NBA free agency is now underway, and we at Orlando Pinstriped Post have been exhaustive in our coverage of players whom the Orlando Magic ought to target. We haven't spent much time on the team's own free agents. Until now, anyway.
Here's a look at the Magic's incumbent free agents and their outlook.
Jennings arrived via the Detroit Pistons in the Tobias Harris trade and failed to impress in Orlando, shooting 36.6 percent from the floor and 34.6 percent on three-pointers. He remains a solid playmaker and surely has a role in the NBA going forward, but almost certainly not in Magic pinstripes. Orlando appears to be all-in on Elfrid Payton as its point guard of the future, and it still has C.J. Watson under contract for the 2016/17 season. While finding an upgrade over Watson is worth exploring, Jennings isn't it.
The Magic didn't extend Nicholson a qualifying offer, a fact which would have been unthinkable after his promising rookie campaign. Two disappointing seasons and one sneakily okay one--his most recent--later and it appears that Nicholson, the first Draft pick Rob Hennigan made after assuming control of the Magic franchise, will have to continue his career elsewhere.
It's tempting to regard Nicholson's game as a relic in today's smaller, faster NBA, but he's expanded his shooting range--triples accounted for 36.7 percent of his shot attempts in 2015/16, and he converted them at a 36 percent rate--while still remaining effective inside the arc. A smart team will make a low-risk bet on him as a third or fourth big. It just doesn't look like Orlando will be that team. The Magic appear to have seen enough.
Smith turned in a fine season with the Magic and now appears poised to cash in. At 30, he's reached his peak, and he's not the most mobile big man around, but he can still contribute as a jump-shooter--he connected on 57.4 percent of his shots from 10-to-16 feet a season ago--and smart defender.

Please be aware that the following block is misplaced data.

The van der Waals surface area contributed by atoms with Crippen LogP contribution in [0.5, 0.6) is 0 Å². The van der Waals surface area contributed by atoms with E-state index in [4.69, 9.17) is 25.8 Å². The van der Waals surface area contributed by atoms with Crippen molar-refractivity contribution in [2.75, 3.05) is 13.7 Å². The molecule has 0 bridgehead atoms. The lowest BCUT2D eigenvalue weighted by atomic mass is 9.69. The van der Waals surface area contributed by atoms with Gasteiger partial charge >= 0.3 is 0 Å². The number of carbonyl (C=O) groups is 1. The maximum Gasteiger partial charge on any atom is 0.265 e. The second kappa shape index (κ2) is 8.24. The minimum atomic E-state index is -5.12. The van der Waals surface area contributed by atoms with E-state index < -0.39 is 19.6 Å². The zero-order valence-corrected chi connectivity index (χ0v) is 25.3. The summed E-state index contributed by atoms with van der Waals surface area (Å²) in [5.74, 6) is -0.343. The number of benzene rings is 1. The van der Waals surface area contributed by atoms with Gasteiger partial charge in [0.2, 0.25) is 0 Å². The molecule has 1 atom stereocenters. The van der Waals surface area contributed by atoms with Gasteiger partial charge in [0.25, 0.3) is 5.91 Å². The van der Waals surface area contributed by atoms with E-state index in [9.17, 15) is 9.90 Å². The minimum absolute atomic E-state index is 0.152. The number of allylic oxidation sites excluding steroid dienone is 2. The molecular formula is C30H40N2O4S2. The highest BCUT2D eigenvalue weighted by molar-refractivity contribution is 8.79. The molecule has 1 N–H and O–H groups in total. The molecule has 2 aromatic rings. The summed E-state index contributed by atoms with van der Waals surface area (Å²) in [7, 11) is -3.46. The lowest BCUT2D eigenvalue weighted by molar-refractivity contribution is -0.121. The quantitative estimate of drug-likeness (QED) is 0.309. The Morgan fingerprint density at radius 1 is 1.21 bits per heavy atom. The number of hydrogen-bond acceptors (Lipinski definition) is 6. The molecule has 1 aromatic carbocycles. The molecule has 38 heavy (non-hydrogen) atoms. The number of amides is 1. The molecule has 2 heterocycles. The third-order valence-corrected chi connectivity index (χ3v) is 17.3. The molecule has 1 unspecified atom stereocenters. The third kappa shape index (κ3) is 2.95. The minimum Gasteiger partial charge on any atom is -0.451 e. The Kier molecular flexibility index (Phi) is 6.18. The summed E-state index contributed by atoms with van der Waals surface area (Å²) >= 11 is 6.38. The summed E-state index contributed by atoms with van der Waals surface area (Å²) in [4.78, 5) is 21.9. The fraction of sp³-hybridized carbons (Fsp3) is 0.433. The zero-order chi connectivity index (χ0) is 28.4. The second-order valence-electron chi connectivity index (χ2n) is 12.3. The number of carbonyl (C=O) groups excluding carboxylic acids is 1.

It wouldn't surprise me if Orlando tried to retain Smith, given his performance, toughness, and veteran status, but it also wouldn't surprise me if it looked for a younger reserve big man. My guess is Smith will ply his trade elsewhere in the season ahead.
Dedmon, improbably the Magic's third-longest-tenured player, has shown some growth since joining the club on a ten-day deal two Februarys ago. His per-game averages of 4.4 points, 3.9 rebounds, and 0.8 blocks won't turn any heads, but Dedmon is an athletic and engaged presence who can contribute on the glass and as a shot-blocker. His biggest bugaboo, even more than his limited offensive utility, is foul trouble: in the 2015/16 season, Dedmon committed a foul once every 6.5 minutes he was on the floor... and that figure represents a career-best rate.
Dedmon will surely get some reasonable offers, but barring a truly outrageous one, I expect Orlando to retain him.
Orlando's sending Victor Oladipo to the Oklahoma City Thunder in the trade for Serge Ibaka signaled a vote of confidence, of sorts, in Fournier. The Magic could ill afford to part with a young wing of Oladipo's caliber if it didn't feel comfortable with the Fournier, and with the idea of matching whatever offer comes his way.
And believe me, Fournier will get offers. He doesn't have "star" written all over him, to be sure, but he's coming off an age-23 season wherein he scored nearly one point every two minutes, shot 50.2 percent on twos and 40 percent on more than five three-pointers per game, and showed confidence and tenacity in creating his own shot.
Never say never, of course, but it seems extremely likely that Fournier will remain in Orlando now and going forward, pairing with Payton as its backcourt of the future.